China’s State Council institution reform plan approved
Important step in enhancing governance efficiency amid modernization drive
Published: Mar 10, 2023 09:11 AM
The third plenary meeting of the first session of the 14th National People's Congress (NPC) is held at the Great Hall of the People in Beijing, capital of China, March 10, 2023. Photo:Xinhua

The third plenary meeting of the first session of the 14th National People's Congress (NPC) is held at the Great Hall of the People in Beijing, capital of China, March 10, 2023. Photo:Xinhua

China's national legislature on Friday approved a plan on reforming the institutions of the State Council, China's cabinet. With the institution reform, China would gradually establish a more unified, open market system with orderly competition, laying the institutional foundation for the country's ongoing push to build a unified national market, which is deemed key in accelerating the dual circulation development pattern, deputies and members said at the ongoing two sessions.

It also marks the ninth round of State Council institutions'reform since the reform and opening-up, observers said. They stressed that the reform represents an important step in enhancing the capacity and efficiency of governance amid China's modernization drive, rebutting what some Western media hyped "a tightened government grip" over the market.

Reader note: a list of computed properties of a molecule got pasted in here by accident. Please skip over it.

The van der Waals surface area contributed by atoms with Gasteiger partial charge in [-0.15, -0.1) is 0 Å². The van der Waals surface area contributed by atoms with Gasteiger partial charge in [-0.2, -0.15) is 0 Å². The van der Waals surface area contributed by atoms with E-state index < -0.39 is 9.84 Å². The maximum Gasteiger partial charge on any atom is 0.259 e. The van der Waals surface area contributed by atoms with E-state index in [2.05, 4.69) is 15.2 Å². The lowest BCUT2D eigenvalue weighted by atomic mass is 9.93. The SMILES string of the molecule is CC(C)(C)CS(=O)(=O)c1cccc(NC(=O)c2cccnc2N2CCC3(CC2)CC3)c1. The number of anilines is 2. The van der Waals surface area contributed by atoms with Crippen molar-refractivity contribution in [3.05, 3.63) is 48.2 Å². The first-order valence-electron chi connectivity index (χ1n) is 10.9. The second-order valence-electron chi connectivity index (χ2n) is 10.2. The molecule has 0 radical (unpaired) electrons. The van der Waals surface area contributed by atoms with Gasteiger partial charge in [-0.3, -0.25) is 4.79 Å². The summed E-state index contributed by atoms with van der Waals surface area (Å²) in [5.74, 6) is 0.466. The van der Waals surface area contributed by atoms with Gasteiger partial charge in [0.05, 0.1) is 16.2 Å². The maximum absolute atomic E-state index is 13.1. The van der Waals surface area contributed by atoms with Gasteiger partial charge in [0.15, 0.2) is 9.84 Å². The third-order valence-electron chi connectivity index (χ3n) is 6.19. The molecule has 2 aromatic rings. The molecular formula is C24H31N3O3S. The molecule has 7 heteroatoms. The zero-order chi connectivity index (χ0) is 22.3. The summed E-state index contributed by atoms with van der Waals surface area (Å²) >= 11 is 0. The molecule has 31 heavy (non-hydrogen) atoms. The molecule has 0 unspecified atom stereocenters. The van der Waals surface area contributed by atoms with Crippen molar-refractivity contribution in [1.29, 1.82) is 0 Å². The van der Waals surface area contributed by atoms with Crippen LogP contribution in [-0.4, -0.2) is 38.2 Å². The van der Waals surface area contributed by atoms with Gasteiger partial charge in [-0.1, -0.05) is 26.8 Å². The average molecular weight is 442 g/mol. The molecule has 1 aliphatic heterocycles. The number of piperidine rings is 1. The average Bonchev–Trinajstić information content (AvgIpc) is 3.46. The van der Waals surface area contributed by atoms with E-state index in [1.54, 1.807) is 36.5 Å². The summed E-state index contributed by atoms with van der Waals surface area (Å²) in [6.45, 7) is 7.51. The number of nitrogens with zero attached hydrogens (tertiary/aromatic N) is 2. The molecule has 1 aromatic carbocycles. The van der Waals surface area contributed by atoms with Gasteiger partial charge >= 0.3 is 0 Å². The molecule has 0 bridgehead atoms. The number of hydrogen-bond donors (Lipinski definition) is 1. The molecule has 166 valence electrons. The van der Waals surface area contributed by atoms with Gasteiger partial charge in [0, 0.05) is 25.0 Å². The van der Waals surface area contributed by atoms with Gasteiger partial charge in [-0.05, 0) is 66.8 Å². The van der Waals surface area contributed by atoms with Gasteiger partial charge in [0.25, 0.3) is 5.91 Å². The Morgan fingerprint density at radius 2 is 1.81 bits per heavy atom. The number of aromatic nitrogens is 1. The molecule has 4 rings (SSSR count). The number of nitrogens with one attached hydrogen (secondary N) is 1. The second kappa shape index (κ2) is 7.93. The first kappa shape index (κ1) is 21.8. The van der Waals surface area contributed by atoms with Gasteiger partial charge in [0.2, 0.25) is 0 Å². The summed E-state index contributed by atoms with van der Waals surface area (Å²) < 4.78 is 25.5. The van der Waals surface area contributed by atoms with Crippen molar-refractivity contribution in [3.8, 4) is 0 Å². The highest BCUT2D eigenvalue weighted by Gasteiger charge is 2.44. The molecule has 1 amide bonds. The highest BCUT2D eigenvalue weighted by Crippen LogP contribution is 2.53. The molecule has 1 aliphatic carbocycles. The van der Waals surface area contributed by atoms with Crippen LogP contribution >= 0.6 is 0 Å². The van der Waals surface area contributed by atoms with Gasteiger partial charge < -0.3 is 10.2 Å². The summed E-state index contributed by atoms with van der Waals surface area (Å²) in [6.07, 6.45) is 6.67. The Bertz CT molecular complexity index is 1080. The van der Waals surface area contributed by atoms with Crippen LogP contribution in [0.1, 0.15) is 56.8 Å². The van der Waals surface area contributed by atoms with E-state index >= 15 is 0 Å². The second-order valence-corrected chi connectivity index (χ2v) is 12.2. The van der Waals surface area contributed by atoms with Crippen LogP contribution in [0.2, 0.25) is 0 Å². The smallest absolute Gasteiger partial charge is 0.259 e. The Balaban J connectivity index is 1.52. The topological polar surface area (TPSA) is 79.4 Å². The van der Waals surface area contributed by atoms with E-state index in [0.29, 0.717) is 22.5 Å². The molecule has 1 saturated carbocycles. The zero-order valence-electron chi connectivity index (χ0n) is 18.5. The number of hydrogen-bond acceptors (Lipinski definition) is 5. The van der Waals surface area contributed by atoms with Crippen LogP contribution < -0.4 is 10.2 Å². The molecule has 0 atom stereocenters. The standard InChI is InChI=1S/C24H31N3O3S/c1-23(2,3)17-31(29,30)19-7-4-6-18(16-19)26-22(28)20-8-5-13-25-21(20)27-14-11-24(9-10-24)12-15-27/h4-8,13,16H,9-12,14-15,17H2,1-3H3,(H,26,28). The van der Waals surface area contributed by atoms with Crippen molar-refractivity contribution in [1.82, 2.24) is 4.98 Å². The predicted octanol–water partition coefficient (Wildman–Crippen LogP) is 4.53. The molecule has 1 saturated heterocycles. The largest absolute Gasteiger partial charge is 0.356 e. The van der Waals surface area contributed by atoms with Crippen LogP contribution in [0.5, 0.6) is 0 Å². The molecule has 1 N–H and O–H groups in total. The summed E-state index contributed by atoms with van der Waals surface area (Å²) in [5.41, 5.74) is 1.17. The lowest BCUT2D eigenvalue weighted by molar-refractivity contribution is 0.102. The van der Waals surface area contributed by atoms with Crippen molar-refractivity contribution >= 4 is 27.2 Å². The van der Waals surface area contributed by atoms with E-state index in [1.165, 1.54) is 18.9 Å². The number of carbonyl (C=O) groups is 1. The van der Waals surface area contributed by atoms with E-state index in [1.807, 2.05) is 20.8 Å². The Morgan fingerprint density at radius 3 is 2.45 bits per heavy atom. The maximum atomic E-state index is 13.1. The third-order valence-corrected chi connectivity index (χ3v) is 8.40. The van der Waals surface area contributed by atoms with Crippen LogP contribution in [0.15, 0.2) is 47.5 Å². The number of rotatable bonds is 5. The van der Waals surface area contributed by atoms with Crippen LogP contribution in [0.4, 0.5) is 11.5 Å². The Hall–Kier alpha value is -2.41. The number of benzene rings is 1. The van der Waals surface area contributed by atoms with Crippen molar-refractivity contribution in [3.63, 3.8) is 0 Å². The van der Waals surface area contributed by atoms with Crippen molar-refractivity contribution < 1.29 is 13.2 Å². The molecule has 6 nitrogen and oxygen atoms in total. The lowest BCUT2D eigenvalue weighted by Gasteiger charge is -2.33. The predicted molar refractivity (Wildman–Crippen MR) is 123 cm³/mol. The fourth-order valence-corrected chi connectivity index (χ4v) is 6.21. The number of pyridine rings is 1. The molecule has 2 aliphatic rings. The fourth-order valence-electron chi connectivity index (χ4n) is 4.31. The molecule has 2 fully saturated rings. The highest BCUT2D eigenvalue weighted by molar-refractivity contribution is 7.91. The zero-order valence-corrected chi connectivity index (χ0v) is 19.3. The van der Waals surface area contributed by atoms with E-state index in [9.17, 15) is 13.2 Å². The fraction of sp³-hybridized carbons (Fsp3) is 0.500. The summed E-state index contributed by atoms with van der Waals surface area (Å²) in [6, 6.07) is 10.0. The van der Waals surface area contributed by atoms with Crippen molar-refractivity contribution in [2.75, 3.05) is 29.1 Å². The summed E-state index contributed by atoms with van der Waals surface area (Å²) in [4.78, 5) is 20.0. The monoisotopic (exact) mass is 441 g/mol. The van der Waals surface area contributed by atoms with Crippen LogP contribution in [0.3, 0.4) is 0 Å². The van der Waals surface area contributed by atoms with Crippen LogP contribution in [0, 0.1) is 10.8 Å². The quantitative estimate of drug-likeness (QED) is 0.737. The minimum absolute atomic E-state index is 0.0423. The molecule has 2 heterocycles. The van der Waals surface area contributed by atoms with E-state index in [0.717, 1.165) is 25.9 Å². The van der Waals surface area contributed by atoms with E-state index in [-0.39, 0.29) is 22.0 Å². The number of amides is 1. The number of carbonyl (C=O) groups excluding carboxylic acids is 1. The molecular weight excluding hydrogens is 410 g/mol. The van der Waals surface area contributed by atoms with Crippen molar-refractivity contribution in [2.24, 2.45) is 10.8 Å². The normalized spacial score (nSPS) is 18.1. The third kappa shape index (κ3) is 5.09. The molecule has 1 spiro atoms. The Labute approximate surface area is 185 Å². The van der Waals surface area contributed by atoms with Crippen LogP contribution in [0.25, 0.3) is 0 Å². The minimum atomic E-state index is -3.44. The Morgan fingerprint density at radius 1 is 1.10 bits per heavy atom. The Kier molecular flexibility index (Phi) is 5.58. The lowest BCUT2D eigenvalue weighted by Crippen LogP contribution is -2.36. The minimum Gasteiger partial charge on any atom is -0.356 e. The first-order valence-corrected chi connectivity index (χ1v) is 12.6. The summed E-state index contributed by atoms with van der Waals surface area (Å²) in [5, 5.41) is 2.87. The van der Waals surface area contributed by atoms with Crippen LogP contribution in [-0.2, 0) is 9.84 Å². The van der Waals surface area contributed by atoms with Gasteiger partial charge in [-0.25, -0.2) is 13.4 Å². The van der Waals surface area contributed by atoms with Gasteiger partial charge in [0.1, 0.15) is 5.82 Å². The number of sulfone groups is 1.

After being approved by the National People's Congress (NPC), China's top legislature, the implementation will be swift and generally divided into two steps. First, specific reform plans will be worked out and submitted to the central government for approval, Chen Ming, associate research fellow, Institute of Political Science, Chinese Academy of Social Sciences, told the Global Times on Friday.

Second, the reform of local institutions will be carried out in accordance with the blueprint of the State Council institutions reform and the local conditions, Chen said.

China on Tuesday unveiled the sweeping reform plan for a slew of state institutions, and the plan was submitted the NPC for deliberation.

One of the focal points of the plan involves the restructuring of the Ministry of Science and Technology, setting up a new financial regulatory body and standardizing management of staff in financial departments, as well as setting up a national data bureau, which analysts said carries far-reaching ramification for China's social and economic development in the longer vision.

Cong Yi, a professor at the Tianjin University of Finance and Economics, told the Global Times on Friday that the core of the institution reform aligns with the internal requirement of building a unified national market. It also complements with the country's stepped-up efforts in this regard.

For example, in the financial arena, the overhaul aims at solving the issue of either fragmented or overlapped management. And will make the regulatory function more concentrated, responsibilities of the governing body more clearly identified and coordinated, and oversight more efficient, according to Cong.

Optimizing the financial supervision system, especially straightening out the relationship between central and local authorities in financial supervision, is conducive to breaking the institutional barriers to financial development, said Chen.